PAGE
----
In The Great Gatsby, Gatsby lost his love because he had to fight in the war. Fitzgerald was writing in comparison to his own life, or what might have been if he had been sent off to fight in the war. Since Fitzgerald was not sent to war, and he had to make a living somehow, he began writing for small papers. He and Zelda settled down and had children. His life was now beginning to feel right. In 1922, Fitzgerald came upon the idea for The Great Gatsby. Shortly after his arrival in France, Fitzgerald completed the most brilliant novel he would ever write. Richard Lehan said, “Fitzgerald was in position to write a master work like The Great Gatsby – everything in his life had been building toward this moment” (Lehan 2). Fitzgerald’s life, like Gatsby’s, had become a series of exciting parties and rich lifestyles. Barry Gross described Fitzgerald’s life like this:
Fitzgerald was conscious about his social position because his parents had a hard time coming up with money for support. He was always trying to impress people by his estate. His parents were not that wealthy either, so he took his own route to achieve happiness. (Gross 18)
In the 1920’s, the paparazzi were aware of his eccentric lifestyle. Gatsby’s life was just as daring and glamorous as his. Fitzgerald did some illegal activities such as drinking, and forging bonds. Gatsby was also involved in bond forgery and prohibition rebellions. For Fitzgerald, life was better than it had ever been, but to his great dismay it would not last. The key reality in his life was that between his twenty-eighth and thirty-fourth year, he wasn’t able to write a new novel. Fitzgerald began drinking and stopped writing. His wife Zelda began having serious mental problems, which dramatically affected Fitzgerald. He very much loved his wife, just as Gatsby loved Daisy. Fitzgerald was a dreamer. He though everything would turn out fine, just as Gatsby had, but he was wrong and had to recompense for it in the end.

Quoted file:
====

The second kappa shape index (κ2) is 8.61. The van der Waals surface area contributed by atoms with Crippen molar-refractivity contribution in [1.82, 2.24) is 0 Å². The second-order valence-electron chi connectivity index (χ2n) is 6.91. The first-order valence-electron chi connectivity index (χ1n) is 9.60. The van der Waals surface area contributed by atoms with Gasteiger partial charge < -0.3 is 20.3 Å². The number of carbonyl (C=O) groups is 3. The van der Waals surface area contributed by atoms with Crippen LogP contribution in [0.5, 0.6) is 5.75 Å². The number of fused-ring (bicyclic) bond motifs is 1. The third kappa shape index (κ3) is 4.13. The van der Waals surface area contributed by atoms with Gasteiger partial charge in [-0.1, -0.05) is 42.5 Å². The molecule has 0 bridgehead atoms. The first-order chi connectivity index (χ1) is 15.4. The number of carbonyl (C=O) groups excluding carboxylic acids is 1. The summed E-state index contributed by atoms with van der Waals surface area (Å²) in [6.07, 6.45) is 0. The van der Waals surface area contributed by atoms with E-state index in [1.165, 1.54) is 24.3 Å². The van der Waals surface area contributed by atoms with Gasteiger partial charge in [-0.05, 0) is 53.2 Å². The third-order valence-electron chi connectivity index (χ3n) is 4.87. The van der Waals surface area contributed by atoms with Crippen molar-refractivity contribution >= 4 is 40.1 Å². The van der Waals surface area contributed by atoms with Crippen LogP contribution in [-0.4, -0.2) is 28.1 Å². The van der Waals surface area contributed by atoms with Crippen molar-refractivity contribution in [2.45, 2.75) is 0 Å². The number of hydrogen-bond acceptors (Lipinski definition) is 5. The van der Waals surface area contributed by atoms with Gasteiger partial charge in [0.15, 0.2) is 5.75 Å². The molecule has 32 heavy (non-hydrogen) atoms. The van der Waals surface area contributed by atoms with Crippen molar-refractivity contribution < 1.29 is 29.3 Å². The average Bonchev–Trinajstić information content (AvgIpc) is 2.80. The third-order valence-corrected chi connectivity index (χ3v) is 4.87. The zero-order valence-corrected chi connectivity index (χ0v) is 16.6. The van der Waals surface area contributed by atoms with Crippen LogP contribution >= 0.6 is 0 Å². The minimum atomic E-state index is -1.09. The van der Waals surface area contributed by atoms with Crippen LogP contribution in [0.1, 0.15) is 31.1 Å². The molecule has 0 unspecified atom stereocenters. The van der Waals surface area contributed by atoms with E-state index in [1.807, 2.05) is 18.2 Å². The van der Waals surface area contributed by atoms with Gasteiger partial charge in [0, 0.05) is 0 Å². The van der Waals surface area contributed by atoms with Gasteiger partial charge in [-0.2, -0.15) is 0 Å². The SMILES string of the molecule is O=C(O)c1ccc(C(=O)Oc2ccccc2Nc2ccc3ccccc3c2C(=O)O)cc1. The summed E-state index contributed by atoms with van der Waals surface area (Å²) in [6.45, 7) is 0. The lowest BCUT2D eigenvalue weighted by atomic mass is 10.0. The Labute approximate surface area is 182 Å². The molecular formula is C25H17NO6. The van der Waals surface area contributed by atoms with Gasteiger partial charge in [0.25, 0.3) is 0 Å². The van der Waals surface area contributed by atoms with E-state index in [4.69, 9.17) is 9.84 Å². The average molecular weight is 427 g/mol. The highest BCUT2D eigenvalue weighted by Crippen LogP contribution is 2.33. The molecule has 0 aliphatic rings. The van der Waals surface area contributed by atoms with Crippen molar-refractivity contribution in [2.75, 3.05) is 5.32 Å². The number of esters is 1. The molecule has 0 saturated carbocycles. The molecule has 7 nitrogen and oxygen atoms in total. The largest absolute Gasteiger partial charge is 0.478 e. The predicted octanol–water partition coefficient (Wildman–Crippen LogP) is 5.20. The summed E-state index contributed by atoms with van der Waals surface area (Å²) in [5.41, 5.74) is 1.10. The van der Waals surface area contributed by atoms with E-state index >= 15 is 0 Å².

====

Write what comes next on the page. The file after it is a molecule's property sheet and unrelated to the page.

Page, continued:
The roaring twenties was a time of parties, and socializing. Times were prosperous and people just wanted to enjoy themselves. Since the war was over, soldiers were back at home, working and taking care of their families. There was a sense of rebellion in America at this time. The rich were lazy and slapdash, which, in The Great Gatsby, was portrayed by their very shoddy driving abilities. Times were excellent, for most, and people were beginning to just have a good time. Many people were so rich they had no need to work, so they had to occupy themselves with other things. Prohibition began in 1919 (Moss, Wilson 148). People did not like the idea though, so they started revolting the law. Gangsters would get liquor and other kinds of alcohol to people who wanted it, but for a price. In The Great Gatsby, Gatsby is involved in these illegal activities. Gatsby always had alcohol at his parties. His wealth gave him things that normal people couldn’t have.